Special Service Group


Special Service Group

Infobox Military Unit
unit_name=Special Service Group


caption=Special Service Group Logo outside their headquarters.
dates=March 23 1956- Present
country=Pakistan
branch=Pakistan Army
command_structure=Pakistani PAK Special Forces
type=Special Forces
role=
size=Six Battalions
current_commander=
garrison= Cherat, Attock
ceremonial_chief=
ceremonial_chief_label=Colonel in Chief
colonel_of_the_regiment=
motto="Faith, Piety, to strive in the path of Allah"
colors=
colors_label=Colours
march=
mascot=
battles=Operation Gibraltar
Indo-Pakistani War of 1965
Indo-Pakistani War of 1971
Soviet invasion of Afghanistan
Siachen Glacier
Kargil War
Counter Terrorism Operations
United Nations Military missions
War In Afghanistan
identification_symbol_label=Arm Badge
identification_symbol_4=SSG
identification_symbol_4_label=Abbreviation
anniversaries= March 23 1956

Special Service Group (SSG) is an independent commando division of the Pakistan Army. It is an elite special operations force similar to the United States Army Special Forces (Green Berets) and the British Army's SAS.

Official numbers are put at 2,100 men, in 3 Battalions; however the actual strength is classified. It is estimated to have been increased to 4 Battalions, with the eventual formation of 2 Brigades of Special Forces (6 Battalions). According to Indian analyst, Mandeep Singh Bajwa, the SSG "are formidable opponents and easily rank as one of the finest special forces in the world."cite web| url=http://orbat.com/site/toe/toe/pakistan/ssg.html| title=Pakistan Special Service Group| accessdate=2007-07-21| first=Mandeep| last=Singh Bajwa]

History

Based out of Cherat and Attock, the SSG was created in 1956 with active support from U.S. Special Operations Forces. That year the 19th Battalion of the Baloch Regiment (19 Baloch) was selected for conversion to a Special Operation Force. As a result of this, the SSG has inherited many of the traditions and insignia of the Baloch regiment. Their first CO was Lt. Col. (later Maj. Gen.) Abu Bakr Osman Mitha.cite web| url=http://orbat.com/site/toe/toe/pakistan/ssg.html| title=Pakistan Special Service Group| accessdate=2007-07-21| first=Mandeep| last=Singh Bajwa] Their initial training and orientation as regards tactics was based on the US Special Forces pattern with whom they co-operated closely in the Cold War years.cite web| url=http://orbat.com/site/toe/toe/pakistan/ssg.html| title=Pakistan Special Service Group| accessdate=2007-07-21| first=Mandeep| last=Singh Bajwa] The SSG initially had 6 companies and each company had specialization units, specialized in desert, mountain, ranger, and underwater warfare.cite web| url=http://orbat.com/site/toe/toe/pakistan/ssg.html| title=Pakistan Special Service Group| accessdate=2007-07-21| first=Mandeep| last=Singh Bajwa] The desert companies participated in training exercises with US Army Special Forces Mobile Training Team in late 1964.cite web| url=http://orbat.com/site/toe/toe/pakistan/ssg.html| title=Pakistan Special Service Group| accessdate=2007-07-21| first=Mandeep| last=Singh Bajwa] The scuba company in Karachi was renowned for its tough physical training.cite web| url=http://orbat.com/site/toe/toe/pakistan/ssg.html| title=Pakistan Special Service Group| accessdate=2007-07-21| first=Mandeep| last=Singh Bajwa] Later on Chinese training, tactics, weapons, and equipment were also introduced.cite web| url=http://orbat.com/site/toe/toe/pakistan/ssg.html| title=Pakistan Special Service Group| accessdate=2007-07-21| first=Mandeep| last=Singh Bajwa]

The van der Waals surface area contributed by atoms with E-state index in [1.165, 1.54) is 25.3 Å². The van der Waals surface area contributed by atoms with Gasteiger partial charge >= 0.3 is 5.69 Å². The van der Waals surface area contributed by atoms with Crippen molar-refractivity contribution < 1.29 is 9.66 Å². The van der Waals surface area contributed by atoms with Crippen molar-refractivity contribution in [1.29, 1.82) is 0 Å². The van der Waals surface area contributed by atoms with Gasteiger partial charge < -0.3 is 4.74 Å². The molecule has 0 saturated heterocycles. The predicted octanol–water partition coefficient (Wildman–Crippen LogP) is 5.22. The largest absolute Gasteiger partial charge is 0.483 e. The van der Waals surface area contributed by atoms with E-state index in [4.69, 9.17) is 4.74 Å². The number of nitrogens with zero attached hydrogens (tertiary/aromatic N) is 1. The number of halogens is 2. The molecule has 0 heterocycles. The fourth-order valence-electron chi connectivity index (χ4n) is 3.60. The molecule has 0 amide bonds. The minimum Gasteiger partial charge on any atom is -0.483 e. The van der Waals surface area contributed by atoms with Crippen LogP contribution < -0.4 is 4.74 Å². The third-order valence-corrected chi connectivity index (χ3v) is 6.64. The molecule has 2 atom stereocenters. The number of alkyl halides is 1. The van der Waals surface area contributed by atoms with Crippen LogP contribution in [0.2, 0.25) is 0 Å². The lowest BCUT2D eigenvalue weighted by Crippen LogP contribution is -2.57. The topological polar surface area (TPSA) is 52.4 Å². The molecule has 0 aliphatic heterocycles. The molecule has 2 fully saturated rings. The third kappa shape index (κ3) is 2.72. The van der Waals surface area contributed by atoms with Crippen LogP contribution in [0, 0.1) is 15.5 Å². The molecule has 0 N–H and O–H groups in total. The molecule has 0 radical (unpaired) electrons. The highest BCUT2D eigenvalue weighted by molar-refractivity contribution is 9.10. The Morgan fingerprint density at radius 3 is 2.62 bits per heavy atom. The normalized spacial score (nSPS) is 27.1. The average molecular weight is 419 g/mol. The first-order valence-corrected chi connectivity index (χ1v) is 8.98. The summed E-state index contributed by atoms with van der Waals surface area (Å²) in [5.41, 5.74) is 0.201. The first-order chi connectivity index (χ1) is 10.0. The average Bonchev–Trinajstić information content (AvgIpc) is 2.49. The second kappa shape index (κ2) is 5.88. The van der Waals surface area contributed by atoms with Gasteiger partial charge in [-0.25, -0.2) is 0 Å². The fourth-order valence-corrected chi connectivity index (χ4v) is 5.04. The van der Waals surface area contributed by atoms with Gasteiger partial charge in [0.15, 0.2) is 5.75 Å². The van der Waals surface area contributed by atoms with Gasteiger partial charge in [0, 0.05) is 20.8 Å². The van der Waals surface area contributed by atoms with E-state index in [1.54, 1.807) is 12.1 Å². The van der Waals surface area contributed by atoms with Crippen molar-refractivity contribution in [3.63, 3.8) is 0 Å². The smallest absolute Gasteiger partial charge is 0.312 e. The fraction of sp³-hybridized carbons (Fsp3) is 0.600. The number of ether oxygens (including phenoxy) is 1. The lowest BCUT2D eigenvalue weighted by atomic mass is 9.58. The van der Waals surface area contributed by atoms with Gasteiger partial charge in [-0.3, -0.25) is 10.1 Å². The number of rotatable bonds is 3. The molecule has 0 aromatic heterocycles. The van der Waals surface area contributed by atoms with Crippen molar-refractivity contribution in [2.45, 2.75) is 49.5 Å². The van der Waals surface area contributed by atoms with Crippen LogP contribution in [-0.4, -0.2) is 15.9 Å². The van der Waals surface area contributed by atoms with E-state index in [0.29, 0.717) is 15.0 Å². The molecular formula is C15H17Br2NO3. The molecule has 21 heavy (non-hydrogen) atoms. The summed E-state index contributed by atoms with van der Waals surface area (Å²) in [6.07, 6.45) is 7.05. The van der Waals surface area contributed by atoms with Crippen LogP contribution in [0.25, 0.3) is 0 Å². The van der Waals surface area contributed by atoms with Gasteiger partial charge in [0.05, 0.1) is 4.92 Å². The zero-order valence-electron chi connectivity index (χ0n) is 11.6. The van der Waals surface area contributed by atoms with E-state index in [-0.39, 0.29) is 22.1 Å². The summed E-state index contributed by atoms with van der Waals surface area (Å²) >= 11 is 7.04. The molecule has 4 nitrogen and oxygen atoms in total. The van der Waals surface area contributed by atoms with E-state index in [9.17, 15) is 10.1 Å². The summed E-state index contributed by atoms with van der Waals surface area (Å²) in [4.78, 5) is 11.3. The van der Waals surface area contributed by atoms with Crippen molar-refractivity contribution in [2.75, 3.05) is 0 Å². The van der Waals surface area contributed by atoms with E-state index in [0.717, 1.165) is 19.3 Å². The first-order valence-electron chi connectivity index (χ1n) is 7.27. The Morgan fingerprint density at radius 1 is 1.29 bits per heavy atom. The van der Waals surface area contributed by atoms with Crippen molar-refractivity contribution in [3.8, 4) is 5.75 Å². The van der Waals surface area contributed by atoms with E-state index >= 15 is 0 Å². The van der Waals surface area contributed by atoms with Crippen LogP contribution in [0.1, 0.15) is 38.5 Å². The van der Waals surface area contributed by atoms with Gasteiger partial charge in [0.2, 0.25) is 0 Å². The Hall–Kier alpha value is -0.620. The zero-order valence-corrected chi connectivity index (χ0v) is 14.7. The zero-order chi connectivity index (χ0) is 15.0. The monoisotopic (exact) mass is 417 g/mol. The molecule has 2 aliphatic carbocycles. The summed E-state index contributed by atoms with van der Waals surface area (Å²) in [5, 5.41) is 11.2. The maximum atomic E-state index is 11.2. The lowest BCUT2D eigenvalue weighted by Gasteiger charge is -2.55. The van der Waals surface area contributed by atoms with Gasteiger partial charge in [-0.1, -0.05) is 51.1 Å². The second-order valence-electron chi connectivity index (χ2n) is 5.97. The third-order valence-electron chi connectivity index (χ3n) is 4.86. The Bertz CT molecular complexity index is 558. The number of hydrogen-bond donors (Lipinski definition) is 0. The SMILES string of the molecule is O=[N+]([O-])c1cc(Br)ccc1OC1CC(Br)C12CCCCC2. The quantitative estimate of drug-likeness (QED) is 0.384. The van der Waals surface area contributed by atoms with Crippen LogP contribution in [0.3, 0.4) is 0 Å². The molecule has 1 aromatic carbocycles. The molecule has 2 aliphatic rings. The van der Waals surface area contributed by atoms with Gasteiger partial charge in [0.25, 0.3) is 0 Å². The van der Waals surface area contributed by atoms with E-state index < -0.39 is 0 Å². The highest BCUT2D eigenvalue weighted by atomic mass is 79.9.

The SSG were initially deployed along the Afghan border to repel Afghan incursions into Pakistan but the first major deployment came during the war of 1965. Around 100 officers and men were dropped on the night of 6/7 September near the Indian airbases of Adampur, Pathankot and Halwara in an ill-conceived operation to destroy Indian combat aircraft and put the bases out of action. Badly planned, lacking any solid intelligence, and even more badly executed the operation ended in a disaster.cite web| url=http://orbat.com/site/toe/toe/pakistan/ssg.html| title=Pakistan Special Service Group| accessdate=2007-07-21| first=Mandeep| last=Singh Bajwa] Only a handful made it back to Pakistan and no Indian planes were damaged or casualties inflicted on Indian troops.cite web| url=http://orbat.com/site/toe/toe/pakistan/ssg.html| title=Pakistan Special Service Group| accessdate=2007-07-21| first=Mandeep| last=Singh Bajwa] By 1971, the SSG had grown to 3 Battalions with 1 permanently stationed in East Pakistan (Bangladesh). The performance of the SSG in the 1971 was much better with 1 Commando Battalion making a spectacular raid on an Indian artillery regiment and disabling several of their guns besides inflicting casualties.cite web| url=http://orbat.com/site/toe/toe/pakistan/ssg.html| title=Pakistan Special Service Group| accessdate=2007-07-21| first=Mandeep| last=Singh Bajwa]

During the Soviet war in Afghanistan, the SSG deployed there, disguised as Afghans and provided support to the Mujahideen fighting the Soviets. Author Aukai Collins, in the book 'My Jihad,' gave the Pakistani infiltrators the title 'Black Storks.' [My Jihad: One American's Journey Through the World of Usama Bin Laden--as a Covert Operative for the American Government. Aukai Collins. ISBN 0-7434-7059-1.] . They appear to have engaged the Soviet Airborne Forces in major battles such as the January 1988 Battle for Hill 3234 in which they inflicted heavy losses on the Soviets. Soviet officers estimated the Pakistanis lost around 90 of the 400-450 personnel they took into the battle while losing 3000 of their own. [Carey Schofield, 'The Russian Elite,' Greenhill/Stackpole, 1993, p.121] Another battle sometimes reported as having been fought between the Pakistanis and Soviet troops, in Kunar Province in March 1986, appears to have actually been fought between the GRU Spetsnaz's 15th Spetsnaz Brigade, and the Asama Bin Zaid regiment of Afghan mujahideen under Commander Assadullah, belonging to Abdul Rasul Sayyaf's faction. [Lester W. Grau & Ali Ahmed Jalali, [http://fmso.leavenworth.army.mil/documents/Krer-SOF.pdf Forbidden Cross-Border Vendetta: Spetsnaz Strike into Pakistan during the Soviet-Afghan War] , Journal of Slavic Military Studies, December 2005, p.1-2 Referenced copy was obtained via the Foreign Military Studies Office website]